Prepare your first draft as fast as possible

The length of time it takes to prepare your first draft of the narrative depends on if we are talking about a relatively straightforward grant application or a complex federal pursuit. If you are completing an online form, with responses generally under 500 characters, you should finish your first draft of the grant narrative in four days or less. If it is a more complex proposal, requiring 18–20 pages of content, try to write your entire first draft in eight days (or ideally even less).

How do you write quickly? It is tempting to leave your narrative to track down information. At all costs, avoid doing this! Often the information you seek will get deleted in later drafts anyway, and it costs you too much time and energy to refocus.

Let’s pause a hot second and talk about context switching. It is immensely taxing for your brain to bounce between tasks. With the best of intentions, we sit down to bust out our grant narrative. Not five minutes later we are glancing at our phone because the notifications lit up on the screen, which somehow leads us to opening our inbox. Then we find ourselves ten tabs deep in our browser. It is crazy!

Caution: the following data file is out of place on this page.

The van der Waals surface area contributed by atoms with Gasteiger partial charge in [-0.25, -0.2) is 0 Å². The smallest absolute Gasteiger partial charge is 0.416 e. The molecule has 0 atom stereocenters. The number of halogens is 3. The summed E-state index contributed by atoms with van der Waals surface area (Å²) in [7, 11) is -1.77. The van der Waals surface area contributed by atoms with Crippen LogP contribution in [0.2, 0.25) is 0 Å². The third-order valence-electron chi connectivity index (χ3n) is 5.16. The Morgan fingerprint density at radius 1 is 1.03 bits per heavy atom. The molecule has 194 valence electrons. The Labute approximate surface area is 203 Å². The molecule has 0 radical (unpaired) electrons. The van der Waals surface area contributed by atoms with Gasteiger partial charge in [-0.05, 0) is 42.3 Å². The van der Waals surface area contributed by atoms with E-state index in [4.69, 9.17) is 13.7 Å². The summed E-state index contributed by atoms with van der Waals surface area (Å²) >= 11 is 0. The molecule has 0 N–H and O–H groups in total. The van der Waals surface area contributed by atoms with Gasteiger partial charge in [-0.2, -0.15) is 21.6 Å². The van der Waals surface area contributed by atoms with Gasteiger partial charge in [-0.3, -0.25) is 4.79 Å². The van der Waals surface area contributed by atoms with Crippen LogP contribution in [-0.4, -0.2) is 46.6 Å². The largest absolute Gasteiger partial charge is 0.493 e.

In fact, one study by Gloria Mark, Professor at the University of California—Irvine’s Department of Informatics, found most people average only three minutes on any given task.

Three minutes!

Guess what? You will not be loving life as a grant writer if that is how you approach grant writing. This field requires deep work to A) get the job done, and B) keep you from burning out.

When we context switch, it can eat up to 80% of our overall productivity according to psychologist, Gerald Weinberg.

Context switching is a topic unto itself, and one that we cover more in my book, How to Write a Grant: Become a Grant Writing Unicorn, but for now all you need to know is this: stay parked in your narrative. Perhaps you are writing about who benefits from your project. It is tempting to stop mid-sentence to look up supporting data. Instead, I want you to write a sentence like this, “XX% of the project beneficiaries are low to moderate income.” Later on, you can look up the exact statistic.

Write your grant narrative backward